NASA’s James Webb Space Telescope (JWST) has detected a 13.2-billion-year-old supermassive black that could change our understanding of the early universe.
Scientists also wonder how black holes formed so soon after the Big Bang, 13.8 billion years ago, since most voids appeared a billion years ago.
The massive abyss, the oldest ever detected, is at the center of the CEERS 1019 galaxy, dating back 570 million years to the birth of the universe.
A team led by the University of Texas at Austin has determined that the giant abyss is about nine million times the mass of our Sun and still growing — feeding on nearby interstellar gas and dust.
The previous host of the oldest supermassive black holes was discovered in 2021 and formed 13 billion years ago.
The massive abyss, the oldest ever detected, is at the center of the CEERS 1019 galaxy, 570 million years after the birth of the universe.
JWST has been surpassing its reputation since its launch in 2021 in the quest to understand the universe and our origins by examining every phase of cosmic history.
NASA telescopes have uncovered the universe’s oldest galaxies and ancient planets that didn’t exist because of their age.
And now, JWST can add the oldest known black hole to its list of discoveries.
The scientists were in the Cosmic Evolution Early Release Science (CEERS) survey led by Steven Finkelstein when they received information about the massive void.
The black hole within CEERS 1019 is similar to the black hole at the center of our Milky Way Galaxy, which is 4.6 million times the mass of the Sun.
However, it is also much smaller than the clockwork, which is more than a billion times the mass.
Black holes form when the center of a very massive star collapses in on itself, leaving a void where no light can enter or escape.
The project also discovered two more black holes in the galaxies CEERS 746 and CEERS 2782, which are slightly larger, weighing 10 million times the mass of the Sun.
Astronomers call the trio CEERS ‘lightweights’ and believe they could reshape our understanding of how supermassive black holes formed and grew during the universe’s first billion years.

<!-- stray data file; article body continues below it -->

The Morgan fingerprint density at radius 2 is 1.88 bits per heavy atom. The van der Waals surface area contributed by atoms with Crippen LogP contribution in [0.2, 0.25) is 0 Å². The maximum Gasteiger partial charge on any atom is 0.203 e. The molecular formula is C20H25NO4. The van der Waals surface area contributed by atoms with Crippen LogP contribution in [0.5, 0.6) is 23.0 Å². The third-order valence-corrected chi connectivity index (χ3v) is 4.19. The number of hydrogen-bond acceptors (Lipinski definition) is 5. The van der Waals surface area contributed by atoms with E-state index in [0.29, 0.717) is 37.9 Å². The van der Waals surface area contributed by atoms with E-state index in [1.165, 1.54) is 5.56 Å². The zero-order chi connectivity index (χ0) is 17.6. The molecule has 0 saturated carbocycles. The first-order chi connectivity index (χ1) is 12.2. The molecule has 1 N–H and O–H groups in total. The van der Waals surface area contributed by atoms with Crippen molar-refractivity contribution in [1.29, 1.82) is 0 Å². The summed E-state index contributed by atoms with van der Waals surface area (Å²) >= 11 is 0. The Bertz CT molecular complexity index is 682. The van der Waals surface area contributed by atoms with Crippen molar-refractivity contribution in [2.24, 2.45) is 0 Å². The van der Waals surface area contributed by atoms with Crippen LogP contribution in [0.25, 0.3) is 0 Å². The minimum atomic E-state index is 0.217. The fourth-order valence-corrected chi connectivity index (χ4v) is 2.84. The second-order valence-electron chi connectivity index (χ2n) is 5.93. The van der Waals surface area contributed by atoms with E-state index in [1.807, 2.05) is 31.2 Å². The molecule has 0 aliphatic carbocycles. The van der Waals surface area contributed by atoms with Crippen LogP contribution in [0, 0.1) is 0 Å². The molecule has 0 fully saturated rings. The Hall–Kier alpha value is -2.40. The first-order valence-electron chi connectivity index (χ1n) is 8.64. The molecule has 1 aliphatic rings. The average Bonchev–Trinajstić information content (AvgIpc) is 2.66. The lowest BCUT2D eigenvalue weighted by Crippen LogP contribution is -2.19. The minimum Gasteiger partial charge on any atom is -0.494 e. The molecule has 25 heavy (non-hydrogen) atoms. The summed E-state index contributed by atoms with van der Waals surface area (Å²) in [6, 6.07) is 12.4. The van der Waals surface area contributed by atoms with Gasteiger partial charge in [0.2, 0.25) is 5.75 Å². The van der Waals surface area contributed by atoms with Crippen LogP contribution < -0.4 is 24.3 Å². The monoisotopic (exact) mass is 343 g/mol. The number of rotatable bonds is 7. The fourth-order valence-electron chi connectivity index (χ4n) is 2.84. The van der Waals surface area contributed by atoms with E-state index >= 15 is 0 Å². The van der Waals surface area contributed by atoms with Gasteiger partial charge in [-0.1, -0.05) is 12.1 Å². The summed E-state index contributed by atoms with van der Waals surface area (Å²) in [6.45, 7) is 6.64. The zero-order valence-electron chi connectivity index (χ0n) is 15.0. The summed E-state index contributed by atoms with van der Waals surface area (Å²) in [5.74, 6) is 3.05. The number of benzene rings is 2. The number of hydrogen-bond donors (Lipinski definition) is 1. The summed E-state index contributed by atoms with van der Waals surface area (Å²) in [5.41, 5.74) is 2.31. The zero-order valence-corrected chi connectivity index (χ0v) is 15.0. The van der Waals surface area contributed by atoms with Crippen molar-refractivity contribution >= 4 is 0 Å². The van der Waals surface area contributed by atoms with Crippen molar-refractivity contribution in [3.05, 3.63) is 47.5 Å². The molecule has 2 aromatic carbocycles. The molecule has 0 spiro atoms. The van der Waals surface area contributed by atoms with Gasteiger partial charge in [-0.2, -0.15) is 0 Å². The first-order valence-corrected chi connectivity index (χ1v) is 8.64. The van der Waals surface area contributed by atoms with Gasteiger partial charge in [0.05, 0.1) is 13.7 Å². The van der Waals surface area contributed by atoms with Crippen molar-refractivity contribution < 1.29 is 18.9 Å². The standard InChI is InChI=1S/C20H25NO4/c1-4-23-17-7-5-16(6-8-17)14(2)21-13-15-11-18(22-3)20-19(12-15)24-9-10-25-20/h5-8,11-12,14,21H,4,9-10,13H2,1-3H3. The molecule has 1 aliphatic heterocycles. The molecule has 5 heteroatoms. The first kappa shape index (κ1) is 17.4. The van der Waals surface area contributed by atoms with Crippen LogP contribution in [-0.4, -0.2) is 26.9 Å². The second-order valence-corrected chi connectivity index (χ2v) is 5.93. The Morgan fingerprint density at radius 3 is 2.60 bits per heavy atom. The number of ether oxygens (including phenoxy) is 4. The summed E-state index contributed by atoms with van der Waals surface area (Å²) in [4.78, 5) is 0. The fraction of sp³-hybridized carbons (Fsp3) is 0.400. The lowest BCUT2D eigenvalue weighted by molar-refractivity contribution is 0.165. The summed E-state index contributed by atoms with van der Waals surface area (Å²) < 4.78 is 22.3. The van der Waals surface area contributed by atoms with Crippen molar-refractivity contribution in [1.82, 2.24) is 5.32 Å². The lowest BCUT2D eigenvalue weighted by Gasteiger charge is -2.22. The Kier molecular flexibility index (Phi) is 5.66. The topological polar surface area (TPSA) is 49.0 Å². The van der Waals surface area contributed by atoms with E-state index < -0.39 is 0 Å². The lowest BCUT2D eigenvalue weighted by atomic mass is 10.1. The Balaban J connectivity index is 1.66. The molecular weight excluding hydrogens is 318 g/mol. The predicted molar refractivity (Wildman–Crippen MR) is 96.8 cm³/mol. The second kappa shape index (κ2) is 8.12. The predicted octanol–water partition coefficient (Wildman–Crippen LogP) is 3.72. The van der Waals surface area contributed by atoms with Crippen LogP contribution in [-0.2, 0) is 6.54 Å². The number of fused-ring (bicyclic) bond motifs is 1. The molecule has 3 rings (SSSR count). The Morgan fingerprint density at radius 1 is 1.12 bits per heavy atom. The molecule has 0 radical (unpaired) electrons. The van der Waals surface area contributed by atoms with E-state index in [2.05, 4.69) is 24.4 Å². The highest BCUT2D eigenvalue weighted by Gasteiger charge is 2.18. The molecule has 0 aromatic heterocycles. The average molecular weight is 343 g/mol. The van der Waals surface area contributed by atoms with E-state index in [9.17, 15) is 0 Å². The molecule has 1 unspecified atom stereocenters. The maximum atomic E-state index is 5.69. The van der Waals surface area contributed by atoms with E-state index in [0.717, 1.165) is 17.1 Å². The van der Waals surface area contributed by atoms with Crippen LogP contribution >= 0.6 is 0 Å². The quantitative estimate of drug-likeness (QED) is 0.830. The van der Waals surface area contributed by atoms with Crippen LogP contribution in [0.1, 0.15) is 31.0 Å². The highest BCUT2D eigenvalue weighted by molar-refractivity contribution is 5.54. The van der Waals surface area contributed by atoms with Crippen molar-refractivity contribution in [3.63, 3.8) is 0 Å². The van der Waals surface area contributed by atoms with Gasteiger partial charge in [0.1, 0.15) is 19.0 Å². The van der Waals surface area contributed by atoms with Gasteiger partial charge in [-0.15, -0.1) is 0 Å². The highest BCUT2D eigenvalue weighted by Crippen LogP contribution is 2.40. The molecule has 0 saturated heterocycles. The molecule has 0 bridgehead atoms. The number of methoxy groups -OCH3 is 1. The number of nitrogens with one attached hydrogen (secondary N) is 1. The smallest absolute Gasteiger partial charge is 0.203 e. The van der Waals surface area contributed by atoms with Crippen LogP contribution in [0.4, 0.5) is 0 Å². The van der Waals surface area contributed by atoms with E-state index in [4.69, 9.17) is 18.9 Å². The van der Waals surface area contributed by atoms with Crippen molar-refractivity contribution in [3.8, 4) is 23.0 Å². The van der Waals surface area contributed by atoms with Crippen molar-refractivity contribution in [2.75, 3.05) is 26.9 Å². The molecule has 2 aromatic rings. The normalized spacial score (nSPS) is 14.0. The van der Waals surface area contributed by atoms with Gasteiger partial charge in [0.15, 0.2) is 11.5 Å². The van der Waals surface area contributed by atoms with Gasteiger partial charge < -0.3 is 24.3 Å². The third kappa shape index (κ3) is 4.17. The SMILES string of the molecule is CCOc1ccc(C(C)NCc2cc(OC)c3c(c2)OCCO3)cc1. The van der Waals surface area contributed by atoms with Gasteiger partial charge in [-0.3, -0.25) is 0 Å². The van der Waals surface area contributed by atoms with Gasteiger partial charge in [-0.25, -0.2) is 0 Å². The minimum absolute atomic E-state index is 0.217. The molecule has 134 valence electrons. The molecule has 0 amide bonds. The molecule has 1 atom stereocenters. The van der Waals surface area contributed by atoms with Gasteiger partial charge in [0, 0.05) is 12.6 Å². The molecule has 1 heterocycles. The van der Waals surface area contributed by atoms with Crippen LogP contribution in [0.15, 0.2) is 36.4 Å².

The project also discovered two other black holes in the galaxies CEERS 746 and CEERS 2782, which are slightly larger, weighing 10 million times the mass of the Sun.
The researchers shared in a press release, ‘This is critical because the universe was thrown into a thick ‘fog’ during this period, known as the Age of Renewal.
At this point in the universe, neutral gas has become ionized over millions of years, making it transparent to ultraviolet light.
What causes this period is unclear, though it’s something astronomers hope JWST will be able to answer.
Dale Kosevsky of Colby College in Waterville, Maine, said: ‘Researchers have known for a long time that there must have been low-mass black holes in the early universe.
‘Webb is the first observatory to capture them so clearly.
‘Now we think that low-mass black holes may be all over the place waiting to be discovered.’
‘Before the web, all three black holes were impossible to detect. ‘To other telescopes, these targets look like normal star-forming galaxies, not active supermassive black holes,’ added Finkelstein.
This was made possible by JWST’s sensitive spectra that allowed researchers to measure the precise distance, and therefore age, of galaxies in the early universe.
‘Until now, research into matter in the early universe has been largely theoretical,’ said Finkelstein.
‘With the web, not only can we see black holes and galaxies at extreme distances, we can now begin to measure them precisely. This is the extraordinary power of this telescope